How to Help a Plan With a Nondiscrimination Fail

“[ADP/ACP failure] really depends on how long the plan has been in existence, and whether or not the plan administrator has had any experience running a 401(k) plan in the past.”

And that is where retirement plan advisers can really help their plan sponsor clients, says Geno Cufone, senior vice president, retirement administration, at Ascensus in Dresher, Pennsylvania. When it comes to actual deferral percentage (ADP) and actual contribution percentage (ACP) testing, he says, retirement plan advisers really need to be advocates for their plans. “Encourage employers to monitor the [nondiscrimination] testing on an ongoing basis—encourage them to send in complete census information on an ongoing basis so that they have the best opportunity to monitor throughout the year, as opposed to being surprised at the end of the year.”

Small-plan sponsors in particular may not be aware of the nondiscrimination testing requirements, or may not keep their recordkeeper up to date with the plan’s census data. “Especially with start-up plans, plans that have just begun, there does seem to be a surprise element, more often than not,” he comments. Advisers can recommend that sponsors have their recordkeepers test their plans mid-year to see where participants fall. “The more information that they provide … to the recordkeeper, the better prepared we can make them, to ensure that they don’t fail.”

According to a recent survey from Judy Diamond Associates, nearly 60,000 401(k) plans failed the Internal Revenue Service (IRS)’s nondiscrimination testing, and 12% of 401(k) plans issued corrective distributions in 2012.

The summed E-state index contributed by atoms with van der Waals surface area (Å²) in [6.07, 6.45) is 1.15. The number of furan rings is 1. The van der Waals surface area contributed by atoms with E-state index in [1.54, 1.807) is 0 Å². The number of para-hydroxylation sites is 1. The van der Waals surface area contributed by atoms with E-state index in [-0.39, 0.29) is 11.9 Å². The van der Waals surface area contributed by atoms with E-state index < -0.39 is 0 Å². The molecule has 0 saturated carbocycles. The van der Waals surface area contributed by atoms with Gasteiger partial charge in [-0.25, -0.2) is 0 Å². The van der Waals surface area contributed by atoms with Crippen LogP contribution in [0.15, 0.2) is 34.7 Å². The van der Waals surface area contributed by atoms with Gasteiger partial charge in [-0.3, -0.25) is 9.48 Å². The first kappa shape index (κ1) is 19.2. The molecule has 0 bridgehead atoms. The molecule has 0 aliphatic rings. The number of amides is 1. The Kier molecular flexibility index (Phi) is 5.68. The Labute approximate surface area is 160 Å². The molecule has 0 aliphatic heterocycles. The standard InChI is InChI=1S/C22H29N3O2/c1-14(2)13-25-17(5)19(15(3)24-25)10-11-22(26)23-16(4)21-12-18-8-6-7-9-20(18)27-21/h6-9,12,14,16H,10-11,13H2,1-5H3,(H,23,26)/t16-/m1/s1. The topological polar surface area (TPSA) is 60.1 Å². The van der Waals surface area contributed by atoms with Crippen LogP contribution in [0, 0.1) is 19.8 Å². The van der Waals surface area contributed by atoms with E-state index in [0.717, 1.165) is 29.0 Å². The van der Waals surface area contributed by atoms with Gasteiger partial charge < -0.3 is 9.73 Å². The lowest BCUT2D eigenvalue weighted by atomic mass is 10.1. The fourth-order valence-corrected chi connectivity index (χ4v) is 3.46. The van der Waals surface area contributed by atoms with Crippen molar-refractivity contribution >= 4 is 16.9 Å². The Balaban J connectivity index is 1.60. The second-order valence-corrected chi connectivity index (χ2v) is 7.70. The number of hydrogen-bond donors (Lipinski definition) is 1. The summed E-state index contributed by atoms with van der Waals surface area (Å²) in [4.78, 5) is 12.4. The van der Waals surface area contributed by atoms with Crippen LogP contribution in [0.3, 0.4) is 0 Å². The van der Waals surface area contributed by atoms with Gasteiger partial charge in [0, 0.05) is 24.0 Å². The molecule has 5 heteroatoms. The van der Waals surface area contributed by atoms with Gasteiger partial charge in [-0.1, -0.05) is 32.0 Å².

“Once [plans] fail, they have two options: They can return monies back to the highly compensated employees [HCEs]” via a corrective distribution, Cufone says. “Basically, there’s a calculation that determines how you get the plan to pass by returning money.” That option is by far the more common course of action, he says, taken by 85% to 90% of employers that do fail.

The other possibility is a one-time, nonelective employer contribution to the non-highly compensated employees (NHCEs). However, he warns, “unless you’ve budgeted for it, or if you happened to have a good year, from a financial perspective, it is typically something that employers aren’t prepared to do.”

 Next: The factors that determine if a plan is ready for the next round…

Three factors determine whether or not the plan will be prepared for the next round of testing: plan design, employee behavior and continuous monitoring.

“The plan design is by far the best way to get to a point where more employers are passing their nondiscrimination testing, but you have to consider whether or not they have the wherewithal to afford doing some type of employer match,” Cufone says.

According to Cufone, automatic enrollment provides the best opportunity to use plan design to get non-highly compensated employees into the plan, to offset the contributions of the highly compensated employees. If rank-and-file workers are not making sufficient deferrals, though, employee behavior may need to change. One, admittedly unpopular, choice is to ask HCEs to cut down their deferrals. “Ask them to contribute a little bit less if they know that [otherwise] they’re going to be getting a refund,” Cufone suggests

The best thing for the plan and for participants, he says, is to “influence the non-highly compensated employees to contribute more if you see that you’re falling within the range where, potentially, you’re going to fail.” Advisers can help their clients to send out targeted communications to urge participants to increase their deferrals. “We know it’s in their best interest to contribute more to the plan, and you get the added benefit of having a greater opportunity to pass your nondiscrimination testing.”

Advisers may also suggest that the plan adopt a safe harbor employer contribution. “If you can afford to do that, choosing a safe harbor basic employer match will eliminate the need for testing altogether,” Cufone says. “Offering a safe harbor match contribution—which is 100% of the first 3% that employees defer, and then 50% of the next 2% that they defer—eliminates the need for both ADP and ACP testing. And you get the added bonus of not having to do top-heavy testing as well. Another option is to offer a 3% nonelective contribution to all employees in the plan, regardless of whether or not they’re contributing. By doing that, you no longer have to do any of the required testing.”